The worst thing you can do is wait and watch the nightmare unfold, get a pint and hope the NME start asking you questions too. Then when the stage is free start unpacking your drums and guitars, set up on stage and start jamming. By the time you've set up the doors will be opening and you've fucked it. The sound person will have had to quickly try to check that the lines are working and you will leave the stage not knowing how it sounds and potentially with some instruments not being heard out front. It's then a roll of the dice whether the gig will be decent or not. Most likely not.

Faced with that 15 minute nightmare scenario soundcheck, this is how it's done.

As soon as you arrive at the venue, introduce yourself to the in-house sound engineer and if there is one, the monitor engineer. These people will be working really hard for you so find out their name and treat them really well. If you're eating delicious chic chip cookies, offer them one. If you haven't sent them a tech rider in advance, let them know the set up of your band and the rough sound you are after. Communicate it words that they will understand. Don't say "we want to sound powerful and passionate". Say "kind of a dry foofighters sound" or "new folk with plenty of vocal reverb" or whatever. 

Also let them know where on the stage you need power and how many vocals there are. Find out how they would like to run the soundcheck and write down your monitor requirements. It might look something like this:

DRUMMER -Andy
lots of kick. some snare and bass. a touch of guitars and both vocals.

BASSIST - Rachael (stage right) 
lots of bass and lead vocal, some kick and snare, some guitars. No backing vocals.

GUITARIST - Quentin (stage left) 
lots of guitar and own vocal, a small amount of bass and lead vocal

VOCALIST - Bunny (centre stage)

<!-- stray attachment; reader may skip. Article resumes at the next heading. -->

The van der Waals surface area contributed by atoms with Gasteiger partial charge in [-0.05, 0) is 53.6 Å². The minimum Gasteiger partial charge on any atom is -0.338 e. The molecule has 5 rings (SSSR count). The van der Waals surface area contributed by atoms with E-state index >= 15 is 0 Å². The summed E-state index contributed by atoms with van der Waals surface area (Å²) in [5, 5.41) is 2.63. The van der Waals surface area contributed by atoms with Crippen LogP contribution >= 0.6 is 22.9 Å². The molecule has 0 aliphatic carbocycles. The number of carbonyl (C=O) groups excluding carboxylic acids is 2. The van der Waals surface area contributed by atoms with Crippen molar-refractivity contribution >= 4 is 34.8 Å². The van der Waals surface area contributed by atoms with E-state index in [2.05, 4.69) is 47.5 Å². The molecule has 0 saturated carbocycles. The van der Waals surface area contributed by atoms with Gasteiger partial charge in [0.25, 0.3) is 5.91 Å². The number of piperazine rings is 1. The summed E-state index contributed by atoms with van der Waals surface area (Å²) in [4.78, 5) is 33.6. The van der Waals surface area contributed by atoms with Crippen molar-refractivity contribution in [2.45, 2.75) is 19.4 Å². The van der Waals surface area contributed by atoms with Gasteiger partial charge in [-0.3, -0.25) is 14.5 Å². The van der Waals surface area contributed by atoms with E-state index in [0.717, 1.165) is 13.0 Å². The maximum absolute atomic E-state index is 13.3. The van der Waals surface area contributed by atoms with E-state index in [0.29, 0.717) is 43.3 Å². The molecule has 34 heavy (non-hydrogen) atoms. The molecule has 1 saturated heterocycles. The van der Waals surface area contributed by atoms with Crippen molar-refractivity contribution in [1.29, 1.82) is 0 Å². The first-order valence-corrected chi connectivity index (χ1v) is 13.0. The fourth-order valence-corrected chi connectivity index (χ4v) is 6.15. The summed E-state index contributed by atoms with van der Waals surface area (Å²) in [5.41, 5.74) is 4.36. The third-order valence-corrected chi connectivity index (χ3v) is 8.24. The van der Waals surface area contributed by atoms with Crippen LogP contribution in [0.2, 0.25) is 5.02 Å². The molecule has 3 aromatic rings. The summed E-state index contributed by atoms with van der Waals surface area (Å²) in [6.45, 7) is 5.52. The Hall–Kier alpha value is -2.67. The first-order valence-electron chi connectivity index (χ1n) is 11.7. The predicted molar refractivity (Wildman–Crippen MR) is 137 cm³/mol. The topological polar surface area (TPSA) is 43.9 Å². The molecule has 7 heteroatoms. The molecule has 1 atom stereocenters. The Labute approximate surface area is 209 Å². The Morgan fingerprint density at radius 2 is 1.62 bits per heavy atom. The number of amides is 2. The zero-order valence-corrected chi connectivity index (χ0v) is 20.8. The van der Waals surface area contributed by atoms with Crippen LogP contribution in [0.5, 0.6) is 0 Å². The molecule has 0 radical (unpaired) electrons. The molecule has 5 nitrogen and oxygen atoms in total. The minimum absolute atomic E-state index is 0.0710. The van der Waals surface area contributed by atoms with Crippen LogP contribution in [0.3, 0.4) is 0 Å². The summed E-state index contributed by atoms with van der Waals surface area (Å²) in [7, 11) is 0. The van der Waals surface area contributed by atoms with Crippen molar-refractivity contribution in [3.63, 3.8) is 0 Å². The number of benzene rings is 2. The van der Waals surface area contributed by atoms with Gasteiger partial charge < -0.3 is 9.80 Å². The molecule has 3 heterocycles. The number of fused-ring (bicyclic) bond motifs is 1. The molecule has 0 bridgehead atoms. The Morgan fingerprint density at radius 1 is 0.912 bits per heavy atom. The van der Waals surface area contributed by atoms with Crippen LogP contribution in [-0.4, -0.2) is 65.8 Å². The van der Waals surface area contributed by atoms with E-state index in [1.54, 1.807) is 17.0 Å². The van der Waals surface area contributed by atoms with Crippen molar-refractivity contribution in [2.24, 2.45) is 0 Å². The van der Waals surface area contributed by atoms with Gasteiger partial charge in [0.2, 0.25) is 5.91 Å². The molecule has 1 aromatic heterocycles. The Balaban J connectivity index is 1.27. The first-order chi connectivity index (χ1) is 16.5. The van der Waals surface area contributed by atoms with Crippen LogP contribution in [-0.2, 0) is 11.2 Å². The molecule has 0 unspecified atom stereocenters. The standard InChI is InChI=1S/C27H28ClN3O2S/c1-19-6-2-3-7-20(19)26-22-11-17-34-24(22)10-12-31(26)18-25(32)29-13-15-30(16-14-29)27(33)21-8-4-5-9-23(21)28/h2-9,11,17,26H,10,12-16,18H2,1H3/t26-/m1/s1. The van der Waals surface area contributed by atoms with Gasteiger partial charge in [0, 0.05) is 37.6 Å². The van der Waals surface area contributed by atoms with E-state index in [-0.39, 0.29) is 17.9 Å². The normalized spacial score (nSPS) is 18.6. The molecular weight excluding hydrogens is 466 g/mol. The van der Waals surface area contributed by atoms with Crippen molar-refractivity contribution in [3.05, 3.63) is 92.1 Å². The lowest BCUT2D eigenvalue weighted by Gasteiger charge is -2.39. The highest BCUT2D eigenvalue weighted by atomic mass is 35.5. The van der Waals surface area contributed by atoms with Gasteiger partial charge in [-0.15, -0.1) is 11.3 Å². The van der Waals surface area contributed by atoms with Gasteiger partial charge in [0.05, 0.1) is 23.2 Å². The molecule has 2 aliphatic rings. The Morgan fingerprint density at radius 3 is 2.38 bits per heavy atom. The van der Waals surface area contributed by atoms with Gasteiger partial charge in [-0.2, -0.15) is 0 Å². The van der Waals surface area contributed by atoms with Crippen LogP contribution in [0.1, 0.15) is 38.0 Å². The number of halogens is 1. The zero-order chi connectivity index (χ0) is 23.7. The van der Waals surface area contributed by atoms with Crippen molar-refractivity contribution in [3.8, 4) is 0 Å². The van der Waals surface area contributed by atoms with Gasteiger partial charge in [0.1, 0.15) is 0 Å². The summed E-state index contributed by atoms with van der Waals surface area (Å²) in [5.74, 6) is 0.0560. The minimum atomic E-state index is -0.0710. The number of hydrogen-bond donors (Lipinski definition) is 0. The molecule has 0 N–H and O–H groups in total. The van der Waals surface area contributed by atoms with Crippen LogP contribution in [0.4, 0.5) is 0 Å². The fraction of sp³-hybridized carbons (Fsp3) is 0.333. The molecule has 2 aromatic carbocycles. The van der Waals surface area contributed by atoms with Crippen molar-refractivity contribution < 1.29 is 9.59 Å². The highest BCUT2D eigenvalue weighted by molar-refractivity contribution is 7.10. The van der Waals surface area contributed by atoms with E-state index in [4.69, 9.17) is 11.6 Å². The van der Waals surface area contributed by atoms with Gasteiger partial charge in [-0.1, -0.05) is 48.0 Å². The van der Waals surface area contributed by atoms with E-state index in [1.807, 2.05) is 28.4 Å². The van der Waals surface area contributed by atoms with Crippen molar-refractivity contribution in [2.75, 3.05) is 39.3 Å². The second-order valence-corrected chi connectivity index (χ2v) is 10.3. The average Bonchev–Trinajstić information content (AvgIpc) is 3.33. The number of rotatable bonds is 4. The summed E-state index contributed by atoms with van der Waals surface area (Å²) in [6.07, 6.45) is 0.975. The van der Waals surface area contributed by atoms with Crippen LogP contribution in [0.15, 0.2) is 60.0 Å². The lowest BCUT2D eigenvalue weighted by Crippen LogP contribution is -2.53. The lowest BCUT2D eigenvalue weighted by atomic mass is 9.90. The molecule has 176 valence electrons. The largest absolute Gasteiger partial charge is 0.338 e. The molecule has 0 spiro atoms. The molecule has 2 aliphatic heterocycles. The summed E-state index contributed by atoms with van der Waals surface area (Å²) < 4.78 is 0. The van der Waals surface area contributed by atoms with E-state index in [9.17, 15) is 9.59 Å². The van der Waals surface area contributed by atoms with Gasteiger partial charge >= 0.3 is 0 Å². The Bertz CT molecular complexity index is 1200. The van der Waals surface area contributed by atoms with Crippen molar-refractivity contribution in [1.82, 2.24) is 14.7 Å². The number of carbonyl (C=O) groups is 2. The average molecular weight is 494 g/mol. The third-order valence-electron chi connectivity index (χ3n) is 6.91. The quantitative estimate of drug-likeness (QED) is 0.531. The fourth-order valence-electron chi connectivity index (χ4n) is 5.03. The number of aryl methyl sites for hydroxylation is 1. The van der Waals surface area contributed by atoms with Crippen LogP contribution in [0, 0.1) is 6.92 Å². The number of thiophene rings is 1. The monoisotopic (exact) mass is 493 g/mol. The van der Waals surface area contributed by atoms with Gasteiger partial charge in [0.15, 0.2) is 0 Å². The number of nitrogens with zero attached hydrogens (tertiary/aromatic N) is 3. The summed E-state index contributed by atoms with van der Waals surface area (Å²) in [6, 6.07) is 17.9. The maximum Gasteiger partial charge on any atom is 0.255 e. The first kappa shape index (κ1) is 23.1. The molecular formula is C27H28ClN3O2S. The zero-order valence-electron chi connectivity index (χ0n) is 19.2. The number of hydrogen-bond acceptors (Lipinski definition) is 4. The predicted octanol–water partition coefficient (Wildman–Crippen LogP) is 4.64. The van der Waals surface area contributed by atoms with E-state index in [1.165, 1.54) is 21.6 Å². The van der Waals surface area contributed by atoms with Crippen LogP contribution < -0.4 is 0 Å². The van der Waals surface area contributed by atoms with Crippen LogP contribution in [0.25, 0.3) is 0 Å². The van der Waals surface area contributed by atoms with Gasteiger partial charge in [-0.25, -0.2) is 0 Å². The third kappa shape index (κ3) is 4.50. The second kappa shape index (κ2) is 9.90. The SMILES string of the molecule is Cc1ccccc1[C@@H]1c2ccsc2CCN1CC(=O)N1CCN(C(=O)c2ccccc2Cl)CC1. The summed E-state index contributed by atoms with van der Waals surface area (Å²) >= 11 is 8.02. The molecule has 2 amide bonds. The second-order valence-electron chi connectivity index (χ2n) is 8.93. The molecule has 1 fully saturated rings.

lots of lead vocal and a touch of guitar. Nothing else.

While the NME's hottest new band are eating into your precious soundcheck time, after you've let the in-house engineers know the score, unpack your gear in a corner and quietly completely build your drum kit, amps, pedal boards etc. This means that when the stage is clear you can just lift or roll everything on stage and have everything miked up and plugged in in three or four minutes. Then once you know everything is working, be quiet and wait for the engineer's instructions. if the amp is making the right sound then don't start playing your best licks. If the sound person is clipping a mic to the underside of your snare don't play the drums and deafen the guy. If it's working and in position, leave it.

Usually you will start with the kick drum. While the rest of the band are quiet, hit it just as hard as you will for the gig. Four on the floor at about 100bpm will be perfect for the engineer. If you do lots of quick doubles in your set, throw a couple of them in there so that the engineer can check the gates. If there is a monitor engineer, let him know if you want the level of the kick drum up or down in your monitor using hand signals. remember to smile and thank him when it's set. Keep going until the front of house guy is happy. If he's doing your monitors then let him know if you want some in your monitor. This goes for the rest of the band too. If the bassist wants some kick drum, now's the time to mention it. 

Next up is snare, same deal. blap blap blap at 100 bmp until the front of house guy is happy and whoever wants to hear it, can.